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Rebadged ADV Ocean Protector returns to protect Australia’s borders

FEATURES: Line of Defence, April 2016

On patrol in the Southern Ocean. Image courtesy of Australian Government.On patrol in the Southern Ocean. Image courtesy of Australian Government.

In January, the Australian government acquired the ADV Ocean Protector. It's a unique vessel, owned and operated by the Australian Defence Force (ADF), and utilising Australian Border Force (ABF) personnel.

 

On 01 March, the Australian Department of Immigration and Border Protection’s (DIBP) ADV Ocean Protector was moored at Cocos (Keeling) Islands for a change of crew and resupply. It had just completed its first assignment and was about to head back out to sea to patrol the waters off north-western Australia targeting illegal activity including, people smuggling and illegal fishing.

In January, the Australian government acquired the ADV Ocean Protector to provide further capability to safeguard the security of the county’s extensive maritime borders. It is a unique vessel, owned and operated by the Australian Defence Force (ADF), and utilising highly trained Australian Border Force (ABF) Maritime Enforcement Officers.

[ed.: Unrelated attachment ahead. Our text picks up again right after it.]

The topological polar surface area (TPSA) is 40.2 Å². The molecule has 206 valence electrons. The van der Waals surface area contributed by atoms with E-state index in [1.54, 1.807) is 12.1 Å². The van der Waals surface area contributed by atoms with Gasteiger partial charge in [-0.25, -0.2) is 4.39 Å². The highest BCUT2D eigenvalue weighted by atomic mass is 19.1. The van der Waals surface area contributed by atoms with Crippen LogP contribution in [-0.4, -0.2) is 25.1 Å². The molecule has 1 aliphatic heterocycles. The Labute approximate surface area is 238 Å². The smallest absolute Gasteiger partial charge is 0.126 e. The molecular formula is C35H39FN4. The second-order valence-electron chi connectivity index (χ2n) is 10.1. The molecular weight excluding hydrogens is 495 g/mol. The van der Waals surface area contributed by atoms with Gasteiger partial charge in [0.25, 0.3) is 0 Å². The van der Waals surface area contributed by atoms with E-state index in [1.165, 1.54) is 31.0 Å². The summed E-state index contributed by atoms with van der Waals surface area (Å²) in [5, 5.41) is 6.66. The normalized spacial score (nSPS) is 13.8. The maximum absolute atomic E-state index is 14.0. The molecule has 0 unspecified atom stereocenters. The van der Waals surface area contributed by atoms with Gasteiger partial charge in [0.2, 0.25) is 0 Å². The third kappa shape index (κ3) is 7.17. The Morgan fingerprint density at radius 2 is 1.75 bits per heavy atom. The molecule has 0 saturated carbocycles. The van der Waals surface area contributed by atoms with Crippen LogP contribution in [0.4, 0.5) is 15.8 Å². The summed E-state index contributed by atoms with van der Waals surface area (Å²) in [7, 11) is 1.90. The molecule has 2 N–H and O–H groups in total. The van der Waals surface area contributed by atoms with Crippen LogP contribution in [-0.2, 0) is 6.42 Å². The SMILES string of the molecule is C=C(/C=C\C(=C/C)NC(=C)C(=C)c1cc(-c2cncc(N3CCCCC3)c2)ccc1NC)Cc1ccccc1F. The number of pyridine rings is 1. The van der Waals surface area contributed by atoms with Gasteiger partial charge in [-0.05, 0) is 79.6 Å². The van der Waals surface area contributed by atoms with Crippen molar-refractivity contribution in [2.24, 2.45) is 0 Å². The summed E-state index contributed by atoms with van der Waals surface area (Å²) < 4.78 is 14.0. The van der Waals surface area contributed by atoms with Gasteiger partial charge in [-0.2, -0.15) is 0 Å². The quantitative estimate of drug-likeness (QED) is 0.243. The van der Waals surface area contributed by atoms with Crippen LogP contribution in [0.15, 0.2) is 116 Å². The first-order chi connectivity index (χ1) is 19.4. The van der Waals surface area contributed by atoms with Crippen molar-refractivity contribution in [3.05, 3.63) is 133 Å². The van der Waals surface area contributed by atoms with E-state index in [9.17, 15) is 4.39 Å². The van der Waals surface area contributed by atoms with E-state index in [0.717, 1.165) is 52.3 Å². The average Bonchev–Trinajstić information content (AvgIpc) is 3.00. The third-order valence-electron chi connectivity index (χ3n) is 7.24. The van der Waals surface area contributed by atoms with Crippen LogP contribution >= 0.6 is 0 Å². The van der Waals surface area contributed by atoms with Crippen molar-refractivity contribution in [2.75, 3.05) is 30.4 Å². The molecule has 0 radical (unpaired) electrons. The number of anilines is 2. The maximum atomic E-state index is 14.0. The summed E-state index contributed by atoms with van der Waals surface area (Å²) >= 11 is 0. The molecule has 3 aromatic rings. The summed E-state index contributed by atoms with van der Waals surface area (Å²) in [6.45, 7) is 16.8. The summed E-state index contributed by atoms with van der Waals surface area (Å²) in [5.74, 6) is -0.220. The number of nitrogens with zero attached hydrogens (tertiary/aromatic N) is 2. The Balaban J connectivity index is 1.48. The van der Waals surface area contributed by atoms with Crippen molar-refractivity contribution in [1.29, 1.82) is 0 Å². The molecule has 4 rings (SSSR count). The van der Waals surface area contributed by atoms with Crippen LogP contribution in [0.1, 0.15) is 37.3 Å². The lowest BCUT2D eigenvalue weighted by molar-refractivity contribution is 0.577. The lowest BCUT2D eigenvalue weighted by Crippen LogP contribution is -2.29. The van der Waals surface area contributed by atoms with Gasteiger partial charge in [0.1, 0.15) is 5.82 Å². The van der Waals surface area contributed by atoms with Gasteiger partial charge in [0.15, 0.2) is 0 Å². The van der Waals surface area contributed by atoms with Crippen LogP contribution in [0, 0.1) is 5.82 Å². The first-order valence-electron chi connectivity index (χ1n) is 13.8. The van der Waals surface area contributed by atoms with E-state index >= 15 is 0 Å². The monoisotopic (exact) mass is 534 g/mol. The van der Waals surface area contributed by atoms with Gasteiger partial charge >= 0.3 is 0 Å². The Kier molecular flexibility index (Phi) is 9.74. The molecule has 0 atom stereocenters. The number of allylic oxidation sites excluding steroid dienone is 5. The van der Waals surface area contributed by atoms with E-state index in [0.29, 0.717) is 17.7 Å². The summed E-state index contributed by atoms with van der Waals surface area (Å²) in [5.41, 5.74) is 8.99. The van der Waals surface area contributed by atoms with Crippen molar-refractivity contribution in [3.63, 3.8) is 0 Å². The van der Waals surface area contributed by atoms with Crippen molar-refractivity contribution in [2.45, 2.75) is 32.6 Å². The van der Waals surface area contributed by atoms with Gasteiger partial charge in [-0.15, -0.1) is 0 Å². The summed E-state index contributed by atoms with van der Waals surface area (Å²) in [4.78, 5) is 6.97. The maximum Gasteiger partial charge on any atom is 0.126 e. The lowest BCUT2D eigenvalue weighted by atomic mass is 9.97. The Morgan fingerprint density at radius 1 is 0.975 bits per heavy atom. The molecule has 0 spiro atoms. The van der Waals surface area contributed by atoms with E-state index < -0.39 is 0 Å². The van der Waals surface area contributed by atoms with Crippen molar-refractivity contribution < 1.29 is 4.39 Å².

ADV Ocean Protector is the sister ship of the large-hulled Australian Border Force Cutter (ABFC) Ocean Shield, and forms part of an enhanced fleet of vessels tasked with maintaining the security of Australian waters.

 

The Maritime Border Command mission

According to Commander Maritime Border Command, Rear Admiral Peter Laver, the ABF’s mission to protect Australia’s maritime domain had been significantly boosted by the entry to service of the Ocean Predator. “This vessel significantly increases our reach and capability in the region,” Rear Admiral Laver said.

“Maritime Border Command’s responsibilities include countering illegal maritime arrivals; illegal foreign fishing; illegal activity in protected areas; piracy, robbery and violence at sea; prohibited imports and exports; marine pollution; biosecurity; and maritime terrorism."

Rear Admiral Peter Laver, RAN.Rear Admiral Peter Laver, RAN.Maritime Border Command leads the Detection, Interception and Transfer Task Group (DITTG), one of the three groups tasked with carrying out Operation Sovereign Borders

Operation Sovereign Borders (OSB). The operationally successful yet controversial operation is a military-led, border security operation supported and assisted by a wide range of federal government agencies.

OSB, along with the creation of the ABF itself, has been viewed as an example of the so-called ‘securitisation’ or ‘militarisation’ of Australia’s borders. While the ABF and its activities have received vehement criticism from certain quarters, it has largely – in the prevailing political parlance – achieved its mission of “stopping the boats”. Capabilities such as the Ocean Predator are themselves symbols in a government communication strategy aimed at deterring people smugglers and their customers.